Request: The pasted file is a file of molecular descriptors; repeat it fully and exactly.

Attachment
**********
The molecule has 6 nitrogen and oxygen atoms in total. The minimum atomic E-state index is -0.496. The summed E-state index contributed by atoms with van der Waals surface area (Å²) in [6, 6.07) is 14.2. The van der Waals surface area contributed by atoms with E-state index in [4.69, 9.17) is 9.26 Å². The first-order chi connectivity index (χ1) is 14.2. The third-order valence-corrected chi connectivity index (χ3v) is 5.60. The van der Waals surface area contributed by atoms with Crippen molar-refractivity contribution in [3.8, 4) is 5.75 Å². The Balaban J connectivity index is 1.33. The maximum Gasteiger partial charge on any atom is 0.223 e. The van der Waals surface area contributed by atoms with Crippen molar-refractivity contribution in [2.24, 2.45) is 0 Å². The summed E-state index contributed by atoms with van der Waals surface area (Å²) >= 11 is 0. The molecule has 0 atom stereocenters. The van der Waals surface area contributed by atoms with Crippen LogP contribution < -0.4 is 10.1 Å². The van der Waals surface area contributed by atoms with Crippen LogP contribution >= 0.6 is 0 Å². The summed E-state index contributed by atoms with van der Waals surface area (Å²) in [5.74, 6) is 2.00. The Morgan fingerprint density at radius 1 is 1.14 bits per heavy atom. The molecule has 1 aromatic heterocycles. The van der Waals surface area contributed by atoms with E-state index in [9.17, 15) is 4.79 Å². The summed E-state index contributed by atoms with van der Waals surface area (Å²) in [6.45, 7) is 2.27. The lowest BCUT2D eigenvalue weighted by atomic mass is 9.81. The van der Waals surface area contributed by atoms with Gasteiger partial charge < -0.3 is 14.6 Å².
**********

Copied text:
The molecule has 6 nitrogen and oxygen atoms in total. The minimum atomic E-state index is -0.496. The summed E-state index contributed by atoms with van der Waals surface area (Å²) in [6, 6.07) is 14.2. The van der Waals surface area contributed by atoms with E-state index in [4.69, 9.17) is 9.26 Å². The first-order chi connectivity index (χ1) is 14.2. The third-order valence-corrected chi connectivity index (χ3v) is 5.60. The van der Waals surface area contributed by atoms with Crippen molar-refractivity contribution in [3.8, 4) is 5.75 Å². The Balaban J connectivity index is 1.33. The maximum Gasteiger partial charge on any atom is 0.223 e. The van der Waals surface area contributed by atoms with Crippen molar-refractivity contribution in [2.24, 2.45) is 0 Å². The summed E-state index contributed by atoms with van der Waals surface area (Å²) >= 11 is 0. The molecule has 0 atom stereocenters. The van der Waals surface area contributed by atoms with Crippen LogP contribution < -0.4 is 10.1 Å². The van der Waals surface area contributed by atoms with Crippen LogP contribution >= 0.6 is 0 Å². The summed E-state index contributed by atoms with van der Waals surface area (Å²) in [5.74, 6) is 2.00. The Morgan fingerprint density at radius 1 is 1.14 bits per heavy atom. The molecule has 1 aromatic heterocycles. The van der Waals surface area contributed by atoms with E-state index in [9.17, 15) is 4.79 Å². The summed E-state index contributed by atoms with van der Waals surface area (Å²) in [6.45, 7) is 2.27. The lowest BCUT2D eigenvalue weighted by atomic mass is 9.81. The van der Waals surface area contributed by atoms with Gasteiger partial charge < -0.3 is 14.6 Å².